Eskom made property owners instant millionaires in nuclear landgrab

Eskom has spent millions of rand on properties in the Eastern Cape coastal town of Thyspunt, turning many landowners in the area into instant multimillionaires.

This is according to an investigation by the City Press, which uncovered that Eskom had been purchasing land at exorbitant prices for the development of a new nuclear power station in the area from 2012 until 2018.

The plan to build a nuclear power station in Thyspunt, which lies between Oyster Bay and Cape St Francis Bay, was scrapped in 2018.

By this point, however, enterprising property buyers – including companies with alleged ties to former Eskom employees – had flipped land in the area to Eskom for massive profits.

The City Press investigation found a number of deals which turned property owners into overnight multimillionaires, including one case where a farm was purchased for R87,000 and sold 12 years later for over R12 million, as well as a case where a portion of a farm was sold to Eskom for over R18 million despite being valued at R500,000 by the municipality.

Eskom told the City Press that these prices were based on market value and there was “nothing untoward” about the transactions.

Old nuclear plan

The Thyspunt nuclear power station formed part of the government’s now-defunct plan to build three new nuclear power stations in South Africa.

These power stations would collectively have delivered 9,600MW of power to the national grid, and their planned construction caused a significant amount of concern amongst activist groups and concerned residents.

Critics also pointed to the difficulties and gross inefficiency involved with the construction of the Medupi and Kusile coal power plants as a reason to scrap plans for new nuclear power stations.

It was estimated that if similar issues had plagued the proposed nuclear build, it would have cost Eskom R1 trillion and would have taken 20 years to complete.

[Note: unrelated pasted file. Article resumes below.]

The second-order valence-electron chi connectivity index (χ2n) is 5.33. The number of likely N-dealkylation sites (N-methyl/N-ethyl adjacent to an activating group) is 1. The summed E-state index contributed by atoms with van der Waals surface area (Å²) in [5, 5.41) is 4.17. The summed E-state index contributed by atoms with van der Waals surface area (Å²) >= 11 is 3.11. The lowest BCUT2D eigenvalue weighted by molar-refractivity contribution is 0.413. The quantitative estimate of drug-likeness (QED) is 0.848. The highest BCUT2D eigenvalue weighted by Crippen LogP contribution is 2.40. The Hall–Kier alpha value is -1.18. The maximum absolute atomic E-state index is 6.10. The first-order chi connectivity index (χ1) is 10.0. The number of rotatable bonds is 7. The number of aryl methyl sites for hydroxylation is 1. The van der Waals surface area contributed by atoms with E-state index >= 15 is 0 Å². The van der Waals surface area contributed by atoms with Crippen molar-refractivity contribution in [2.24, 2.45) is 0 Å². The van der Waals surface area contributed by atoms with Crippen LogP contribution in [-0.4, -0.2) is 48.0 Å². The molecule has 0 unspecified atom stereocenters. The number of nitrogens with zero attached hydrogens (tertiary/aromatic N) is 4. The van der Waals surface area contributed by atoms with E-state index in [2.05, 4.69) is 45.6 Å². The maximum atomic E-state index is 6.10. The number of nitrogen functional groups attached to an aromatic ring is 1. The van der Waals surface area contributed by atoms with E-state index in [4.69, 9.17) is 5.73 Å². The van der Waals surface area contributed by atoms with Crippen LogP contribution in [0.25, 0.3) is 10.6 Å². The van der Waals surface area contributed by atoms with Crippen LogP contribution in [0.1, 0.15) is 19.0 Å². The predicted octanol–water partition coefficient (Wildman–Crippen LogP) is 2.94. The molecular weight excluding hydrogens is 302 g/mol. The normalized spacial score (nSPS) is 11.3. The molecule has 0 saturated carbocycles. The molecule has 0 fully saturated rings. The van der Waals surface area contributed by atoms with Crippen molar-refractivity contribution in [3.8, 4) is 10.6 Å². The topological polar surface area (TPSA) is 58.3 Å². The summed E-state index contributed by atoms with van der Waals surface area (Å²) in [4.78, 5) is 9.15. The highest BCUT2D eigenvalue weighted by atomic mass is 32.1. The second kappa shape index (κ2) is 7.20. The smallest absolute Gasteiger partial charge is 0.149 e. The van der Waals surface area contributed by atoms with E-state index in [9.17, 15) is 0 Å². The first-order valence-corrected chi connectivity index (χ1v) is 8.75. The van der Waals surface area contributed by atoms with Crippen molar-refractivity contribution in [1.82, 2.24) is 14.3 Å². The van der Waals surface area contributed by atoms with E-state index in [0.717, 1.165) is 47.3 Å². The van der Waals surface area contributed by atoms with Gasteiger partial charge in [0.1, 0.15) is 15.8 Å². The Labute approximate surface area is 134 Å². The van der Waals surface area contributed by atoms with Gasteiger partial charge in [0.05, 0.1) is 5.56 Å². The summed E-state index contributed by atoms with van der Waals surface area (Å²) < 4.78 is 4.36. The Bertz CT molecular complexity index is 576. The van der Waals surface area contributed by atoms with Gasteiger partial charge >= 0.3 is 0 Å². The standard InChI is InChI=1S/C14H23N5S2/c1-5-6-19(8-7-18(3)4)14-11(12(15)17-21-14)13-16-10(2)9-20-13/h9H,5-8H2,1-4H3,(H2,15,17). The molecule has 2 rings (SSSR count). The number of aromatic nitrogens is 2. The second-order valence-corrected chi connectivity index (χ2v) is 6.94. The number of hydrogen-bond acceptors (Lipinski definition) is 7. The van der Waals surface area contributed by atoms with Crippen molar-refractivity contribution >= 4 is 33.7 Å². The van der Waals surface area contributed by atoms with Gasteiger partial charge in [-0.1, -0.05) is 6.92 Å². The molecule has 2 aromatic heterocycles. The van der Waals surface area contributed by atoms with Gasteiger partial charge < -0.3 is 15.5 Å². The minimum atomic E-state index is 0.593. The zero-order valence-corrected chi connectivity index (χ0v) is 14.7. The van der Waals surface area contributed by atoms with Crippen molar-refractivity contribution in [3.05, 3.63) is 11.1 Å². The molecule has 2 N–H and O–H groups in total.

This may have saddled Eskom with a significantly higher debt burden and further reduced its potential for financial recovery.

The new plan to save Eskom

In his State of the Nation address on 11 February 2021, President Cyril Ramaphosa outlined a number of priorities for the government’s national recovery plan.

These included steps to restore Eskom to operational and financial health and accelerate its restructuring process.

Ramaphosa said the Department of Mineral Resources and Energy will soon announce the successful bids for 2,000MW of emergency power to help curb load-shedding.

Independent power producers are also now able to sell electricity to local municipalities.

“The necessary regulations have been amended and the requirements clarified for municipalities to buy power from independent power producers,” Ramaphosa said.

In addition to these measures, the government will also soon procure an additional 11,800MW of power from renewable energy, natural gas, battery storage and coal, he said.

Regulation will also be amended to increase the licensing threshold for embedded generation to reduce strain on the national power grid.

“Recent analysis suggests that easing the licensing requirements for new embedded generation projects could unlock up to 5,000MW of additional capacity and help to ease the impact of load shedding,” Ramaphosa said.

“We will therefore amend Schedule 2 of the Electricity Regulation Act within the next three months to increase the licensing threshold for embedded generation.”

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Eskom made property owners instant millionaires in nuclear landgrab